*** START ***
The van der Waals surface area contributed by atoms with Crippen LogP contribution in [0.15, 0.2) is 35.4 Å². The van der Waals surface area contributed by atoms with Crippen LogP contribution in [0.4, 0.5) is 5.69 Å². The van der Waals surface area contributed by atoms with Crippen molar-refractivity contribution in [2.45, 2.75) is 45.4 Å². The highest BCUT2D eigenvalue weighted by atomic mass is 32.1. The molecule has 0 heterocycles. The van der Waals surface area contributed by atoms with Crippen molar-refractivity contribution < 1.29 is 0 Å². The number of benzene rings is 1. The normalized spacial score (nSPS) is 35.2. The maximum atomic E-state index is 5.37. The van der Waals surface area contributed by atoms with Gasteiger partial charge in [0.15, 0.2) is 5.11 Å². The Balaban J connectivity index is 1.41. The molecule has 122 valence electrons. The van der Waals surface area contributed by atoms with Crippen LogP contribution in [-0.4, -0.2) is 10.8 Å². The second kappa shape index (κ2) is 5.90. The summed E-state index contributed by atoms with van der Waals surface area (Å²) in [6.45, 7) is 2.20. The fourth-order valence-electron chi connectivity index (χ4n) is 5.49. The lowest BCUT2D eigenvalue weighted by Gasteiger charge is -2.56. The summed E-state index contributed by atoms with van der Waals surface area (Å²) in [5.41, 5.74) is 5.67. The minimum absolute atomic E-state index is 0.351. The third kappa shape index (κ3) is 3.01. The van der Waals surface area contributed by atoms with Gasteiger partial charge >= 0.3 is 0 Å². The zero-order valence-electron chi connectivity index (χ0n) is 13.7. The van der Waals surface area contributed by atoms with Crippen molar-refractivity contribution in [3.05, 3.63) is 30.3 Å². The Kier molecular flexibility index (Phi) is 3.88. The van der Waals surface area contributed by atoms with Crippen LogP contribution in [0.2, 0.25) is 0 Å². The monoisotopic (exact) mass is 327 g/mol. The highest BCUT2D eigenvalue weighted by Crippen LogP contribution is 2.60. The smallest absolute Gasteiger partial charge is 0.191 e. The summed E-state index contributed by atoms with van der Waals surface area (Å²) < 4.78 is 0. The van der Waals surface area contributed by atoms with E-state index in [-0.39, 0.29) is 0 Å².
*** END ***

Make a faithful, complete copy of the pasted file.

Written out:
The van der Waals surface area contributed by atoms with Crippen LogP contribution in [0.15, 0.2) is 35.4 Å². The van der Waals surface area contributed by atoms with Crippen LogP contribution in [0.4, 0.5) is 5.69 Å². The van der Waals surface area contributed by atoms with Crippen molar-refractivity contribution in [2.45, 2.75) is 45.4 Å². The highest BCUT2D eigenvalue weighted by atomic mass is 32.1. The molecule has 0 heterocycles. The van der Waals surface area contributed by atoms with Crippen molar-refractivity contribution < 1.29 is 0 Å². The number of benzene rings is 1. The normalized spacial score (nSPS) is 35.2. The maximum atomic E-state index is 5.37. The van der Waals surface area contributed by atoms with Gasteiger partial charge in [0.15, 0.2) is 5.11 Å². The Balaban J connectivity index is 1.41. The molecule has 122 valence electrons. The van der Waals surface area contributed by atoms with Crippen LogP contribution in [-0.4, -0.2) is 10.8 Å². The second kappa shape index (κ2) is 5.90. The summed E-state index contributed by atoms with van der Waals surface area (Å²) in [6.45, 7) is 2.20. The fourth-order valence-electron chi connectivity index (χ4n) is 5.49. The lowest BCUT2D eigenvalue weighted by Gasteiger charge is -2.56. The summed E-state index contributed by atoms with van der Waals surface area (Å²) in [5.41, 5.74) is 5.67. The minimum absolute atomic E-state index is 0.351. The third kappa shape index (κ3) is 3.01. The van der Waals surface area contributed by atoms with Gasteiger partial charge >= 0.3 is 0 Å². The zero-order valence-electron chi connectivity index (χ0n) is 13.7. The van der Waals surface area contributed by atoms with Crippen molar-refractivity contribution in [3.05, 3.63) is 30.3 Å². The Kier molecular flexibility index (Phi) is 3.88. The van der Waals surface area contributed by atoms with Crippen LogP contribution in [0.2, 0.25) is 0 Å². The monoisotopic (exact) mass is 327 g/mol. The highest BCUT2D eigenvalue weighted by Crippen LogP contribution is 2.60. The smallest absolute Gasteiger partial charge is 0.191 e. The summed E-state index contributed by atoms with van der Waals surface area (Å²) < 4.78 is 0. The van der Waals surface area contributed by atoms with E-state index in [-0.39, 0.29) is 0 Å².